That’s right. I went to Shea yesterday.
Normally, I avoid weekend games because they’re crowded–this one ended up being the Mets’ eighth sellout of the season–but the Nationals were in town, and I wanted to try to get a few more of their commemorative balls. (I got two on 7/5/05 at RFK Stadium.)
As soon as I ran in for batting practice and headed toward the right field seats, I saw an usher walking up the steps with a ball in his hand. Incredibly, it wasn’t anyone that I recognized, so I asked him for it, and he handed it to me. I don’t count balls that fans give me, but since so many employees have gone out of their way to prevent me from getting balls over the years, I’ve decided that if I ever happen to receive a little charity from one of them, it should count.
I heard someone shout my name, someone I didn’t recognize. Turns out it was a 17-year-old from Seattle named Lars who recognized me from this blog and from my web site. He and I started corresponding three years ago but never met. Recently, he’d e-mailed me to ask for some ball-snagging advice for a few east coast ballparks (including Shea) he planned to visit. And there he was. Very cool.
I got Kris Benson to toss me a ball in the right field corner, and I headed to the LF Loge Level soon after. Within 10 minutes, Danny Graves and Chris Woodward threw me balls. I like Woodward. He’s nice. I like to think that I’d be Cal Ripken or Derek Jeter if I were a major leaguer, but realistically, I’d be Chris Woodward.
Moments later, someone on the Mets hit a home run that barely cleared the fence and landed in the gap 30 feet below. I quickly rigged my glove with the rubber band and magic marker and started to lower it–but I’d forgotten to untangle the string after my previous game in Houston, so I had to lift it back up and pick out all the knots.
A security guard walked down the steps and asked me what I was doing. There was no denying it. I fessed up and pleaded for a chance to try to get the ball.
“There’s a ball down there?”
He peered over the edge incredulously. “I don’t think it’s possible,” he said, “but good luck.”
I started lowering my glove again through the narrow space between the concrete and the advertisement board’s metal support beams (which you can see in this photograph). It was barely wide enough for my glove, but it fit, and I lowered it all the way down. I got the glove to drop over the ball and hoped that the rubber band was tight enough to hold the ball in place all the way back up. I lifted the glove slowly and steadily. Five feet…ten feet…fifteen feet…twenty feet…twenty-five feet…and that’s when it got tricky. The space right behind the board was extremely narrow, and my glove was spinning around. (That’s what things dangling by long pieces of string tend to do.) I was afraid the glove would hit something and knock the ball loose…so I let the glove dangle in place for a full minute until it stopped spinning, and then I carefully lifted it through all the protruding metal parts.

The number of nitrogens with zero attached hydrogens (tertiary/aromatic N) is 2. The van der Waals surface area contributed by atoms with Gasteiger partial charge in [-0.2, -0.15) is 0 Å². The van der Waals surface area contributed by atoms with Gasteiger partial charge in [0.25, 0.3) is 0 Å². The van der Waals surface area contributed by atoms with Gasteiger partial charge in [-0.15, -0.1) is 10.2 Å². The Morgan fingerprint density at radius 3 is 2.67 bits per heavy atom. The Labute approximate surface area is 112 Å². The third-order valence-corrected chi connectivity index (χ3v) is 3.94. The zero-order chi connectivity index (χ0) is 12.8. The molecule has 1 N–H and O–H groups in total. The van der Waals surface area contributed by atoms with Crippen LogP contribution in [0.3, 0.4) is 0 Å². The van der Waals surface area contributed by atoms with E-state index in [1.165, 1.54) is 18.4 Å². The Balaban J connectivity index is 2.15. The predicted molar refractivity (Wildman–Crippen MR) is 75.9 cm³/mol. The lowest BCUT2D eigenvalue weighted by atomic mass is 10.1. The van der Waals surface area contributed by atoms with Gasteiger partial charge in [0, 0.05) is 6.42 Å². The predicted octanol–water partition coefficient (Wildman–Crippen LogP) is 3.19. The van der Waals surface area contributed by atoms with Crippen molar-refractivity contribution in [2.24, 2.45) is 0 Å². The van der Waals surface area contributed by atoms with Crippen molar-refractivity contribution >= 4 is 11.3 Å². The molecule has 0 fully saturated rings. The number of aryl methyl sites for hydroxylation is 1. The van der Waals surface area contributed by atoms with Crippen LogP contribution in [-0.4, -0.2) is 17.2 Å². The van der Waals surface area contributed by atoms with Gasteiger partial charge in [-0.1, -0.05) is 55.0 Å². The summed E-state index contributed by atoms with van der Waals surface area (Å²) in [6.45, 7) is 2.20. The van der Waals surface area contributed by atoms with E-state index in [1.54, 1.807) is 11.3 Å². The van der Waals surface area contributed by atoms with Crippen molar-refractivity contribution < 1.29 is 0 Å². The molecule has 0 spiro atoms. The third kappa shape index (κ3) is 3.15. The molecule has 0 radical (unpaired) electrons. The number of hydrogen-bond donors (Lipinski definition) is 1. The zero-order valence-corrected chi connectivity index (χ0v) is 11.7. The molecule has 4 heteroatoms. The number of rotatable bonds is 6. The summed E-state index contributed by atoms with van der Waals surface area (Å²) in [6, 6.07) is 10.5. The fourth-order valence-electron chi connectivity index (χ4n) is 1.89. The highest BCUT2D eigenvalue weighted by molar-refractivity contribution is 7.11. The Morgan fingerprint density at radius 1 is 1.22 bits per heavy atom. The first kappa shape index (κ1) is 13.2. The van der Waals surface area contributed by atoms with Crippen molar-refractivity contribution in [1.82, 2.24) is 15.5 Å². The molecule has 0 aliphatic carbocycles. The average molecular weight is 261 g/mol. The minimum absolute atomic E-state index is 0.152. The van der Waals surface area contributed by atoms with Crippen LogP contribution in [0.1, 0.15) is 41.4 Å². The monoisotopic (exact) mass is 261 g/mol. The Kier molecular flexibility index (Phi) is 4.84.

I had the ball. Number five on the day. The security guard congratulated me and shook my hand. So did the other fans. It felt great.
I ran to the 1st base dugout and worked my way down to the front row just as the Mets were coming off the field after batting practice. Coach Manny Acta threw me a ball.
The Nationals had started BP, so I ran out to shallow left field and got a ball from Hector Carrasco. NOT a commemorative ball. I was disappointed…a rare emotion after getting a ball. Fifteen minutes later, I saw a ball lying on the edge of the outfield grass, just beyond 3rd base, so I hurried over and asked Christian Guzman for it in Spanish and he tossed it to me. More disappointment.
I returned to the LF corner. No balls.
I ran to the Nationals’ dugout after BP. No balls.
Then I got three autographs, including two on tickets from RFK: Tony Armas Jr., Brad Wilkerson, and Preston Wilson.
I went back to the Nationals’ dugout right before the game. No balls.
It was 7:05pm. I had to be at work in 55 minutes. This was another one of those days where I’d bought a $14 ticket just for batting practice. It would’ve been nice to stick around and watch Pedro pitch the top of the 1st, but I had to go. I ran into Lars on the way out. He and his parents combined for eight balls, and he’d caught four or five of them. (Congrats, Lars!)
It was weird, as always, to see so many people arriving for the game while I was leaving. As I made my way toward the #7 train, a scalper asked me if I needed tickets.
• CPB = 1.75. (Now THAT’S more like it.)
• 198 balls in 29 games this season = 6.8 balls per game.
• 413 consecutive games with at least one ball.
• 39 consecutive games with at least three balls.
• 2,629 total balls.